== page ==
Roughly every 11 years, solar activity peaks, resulting in greater numbers of sunspots and flares. German astronomer Heinrich Schwabe (1789–1875) discovered the sunspot cycle in 1843. This “11-year cycle” varies from as few as 9.5 to as many as 12.5 years. The start of any given solar cycle is defined as the minimum of solar activity. Since the 19th century, astronomers have recorded sunspot numbers each day.

In 1858, Swiss astronomer Johann Rudolf Wolf (1816–1893) published his formula for determining the daily sunspot number: k(10g + f); where g is the number of sunspot groups; f is the number of individual sunspots; and k is a calibration factor, different for each observer.

Astronomy: Roen Kelly
Observing by solar projection
One way to observe the Sun is by using an eyepiece to project the Sun’s image. Some observers use an adjustable arm that holds a sheet of paper. Others use a box assembly. A box is a better choice because it darkens the surrounding area and increases contrast. In either case, the sheet of paper displays a 6-inch (150mm) circle — the standard size used by observers worldwide.

Mark the four directions, focus the Sun, and fit it to your circle. If it doesn’t fit, either adjust the eyepiece/paper distance or choose an eyepiece with a different focal length. Don’t use eyepieces with lens elements held together by cement because the Sun’s heat will damage them.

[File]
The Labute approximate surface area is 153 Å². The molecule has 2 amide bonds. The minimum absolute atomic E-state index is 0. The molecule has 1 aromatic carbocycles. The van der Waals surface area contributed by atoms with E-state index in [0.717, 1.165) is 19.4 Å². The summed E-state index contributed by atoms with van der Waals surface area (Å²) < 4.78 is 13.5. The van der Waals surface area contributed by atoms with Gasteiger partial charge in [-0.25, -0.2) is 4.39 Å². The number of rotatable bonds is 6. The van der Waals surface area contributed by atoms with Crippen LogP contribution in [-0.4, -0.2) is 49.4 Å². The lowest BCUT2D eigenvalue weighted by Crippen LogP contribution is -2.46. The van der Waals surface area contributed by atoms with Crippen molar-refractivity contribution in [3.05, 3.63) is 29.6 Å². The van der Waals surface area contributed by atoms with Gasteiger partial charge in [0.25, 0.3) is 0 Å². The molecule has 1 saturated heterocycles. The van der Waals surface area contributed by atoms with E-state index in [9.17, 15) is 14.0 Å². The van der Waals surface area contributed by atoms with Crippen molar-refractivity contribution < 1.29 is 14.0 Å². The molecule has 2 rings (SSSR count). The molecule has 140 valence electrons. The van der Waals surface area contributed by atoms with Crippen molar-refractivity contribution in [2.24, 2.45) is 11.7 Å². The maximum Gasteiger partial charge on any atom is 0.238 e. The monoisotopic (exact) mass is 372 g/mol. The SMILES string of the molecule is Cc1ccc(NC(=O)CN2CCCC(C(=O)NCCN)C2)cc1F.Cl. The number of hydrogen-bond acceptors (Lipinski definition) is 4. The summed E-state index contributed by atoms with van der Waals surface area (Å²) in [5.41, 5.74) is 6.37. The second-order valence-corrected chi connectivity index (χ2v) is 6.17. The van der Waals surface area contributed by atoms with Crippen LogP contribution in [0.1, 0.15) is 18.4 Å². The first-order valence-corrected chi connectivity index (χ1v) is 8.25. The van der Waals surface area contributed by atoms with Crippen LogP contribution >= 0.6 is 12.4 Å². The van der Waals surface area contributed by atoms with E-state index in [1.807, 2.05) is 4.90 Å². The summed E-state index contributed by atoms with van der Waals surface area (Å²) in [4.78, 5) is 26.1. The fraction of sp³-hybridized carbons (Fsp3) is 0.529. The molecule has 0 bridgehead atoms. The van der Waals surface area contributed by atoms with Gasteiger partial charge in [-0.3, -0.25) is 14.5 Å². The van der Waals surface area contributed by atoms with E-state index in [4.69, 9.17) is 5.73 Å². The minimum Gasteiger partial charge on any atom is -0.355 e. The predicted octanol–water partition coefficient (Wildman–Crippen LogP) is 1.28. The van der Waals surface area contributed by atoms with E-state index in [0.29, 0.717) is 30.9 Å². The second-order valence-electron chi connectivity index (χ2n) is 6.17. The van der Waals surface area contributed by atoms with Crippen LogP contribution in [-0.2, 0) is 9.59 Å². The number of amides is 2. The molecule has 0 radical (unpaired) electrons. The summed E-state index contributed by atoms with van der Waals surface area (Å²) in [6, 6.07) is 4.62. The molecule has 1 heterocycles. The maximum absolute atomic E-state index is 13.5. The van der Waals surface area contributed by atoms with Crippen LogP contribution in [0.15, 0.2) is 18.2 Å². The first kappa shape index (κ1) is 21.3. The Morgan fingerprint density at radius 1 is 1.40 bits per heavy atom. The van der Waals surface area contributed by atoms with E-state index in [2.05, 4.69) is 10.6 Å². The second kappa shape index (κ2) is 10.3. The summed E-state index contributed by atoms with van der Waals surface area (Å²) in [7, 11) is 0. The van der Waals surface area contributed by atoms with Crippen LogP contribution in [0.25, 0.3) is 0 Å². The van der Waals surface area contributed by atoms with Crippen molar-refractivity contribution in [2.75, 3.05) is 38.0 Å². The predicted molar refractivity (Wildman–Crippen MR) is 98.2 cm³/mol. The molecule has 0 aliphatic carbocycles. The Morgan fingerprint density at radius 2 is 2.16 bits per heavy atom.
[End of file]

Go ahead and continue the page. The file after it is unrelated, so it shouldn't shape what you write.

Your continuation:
Visual solar filters
A good solar filter is safe — it does not transmit harmful ultraviolet or infrared radiation. It also drops the Sun’s brightness to a comfortable level.

Visible-light filters are either coated glass or optical-quality Mylar. The solar image through Mylar looks pale blue; through glass filters it can appear white, yellow, or orange. Glass filters are more expensive but more durable.

All solar filters fit over a telescope’s objective (front) end. Some cover the entire objective (full-aperture filters), while others have smaller openings offset from center (off-axis filters). Off-axis filters eliminate secondary-mirror obstructions in Newtonian and catadioptric scopes. All solar filters should have round openings. Other shapes introduce distracting patterns.

Never use a solar filter that fits into an eyepiece. Some of these filters have cracked due to heat buildup (and it doesn’t take long) and caused eye damage.

The most common solar filters transmit 0.001 percent of the Sun’s light. This drops the Sun’s brightness by roughly 12.5 magnitudes. Photographic-only solar filters with densities of 3 (7.5-magnitude drop) and 3.5 (8.75-magnitude drop) are also available.

Hydrogen-alpha (Hα) filters
Observing the Sun at the wavelength of Hα light is gaining in popularity. All Hα filters center on 656.3nm. However, such filters have different bandpass widths. The widest of these can be nearly 2 Angstroms (Å) and the narrowest 0.3 Å.

One Angstrom equals 0.1 nanometer. Prominences look great through a 1 Å-bandpass Hα filter, but chromospheric detail is low. Through a filter with a 0.5 Å bandpass, you’ll see lots of chromospheric detail but few prominences. Some Hα filters are tunable; you can shift the bandpass’ central wavelength slightly to either side. Solar observing is addictive. Soon, you’ll find yourself watching the Sun as much as the stars. Don’t forget the sunscreen.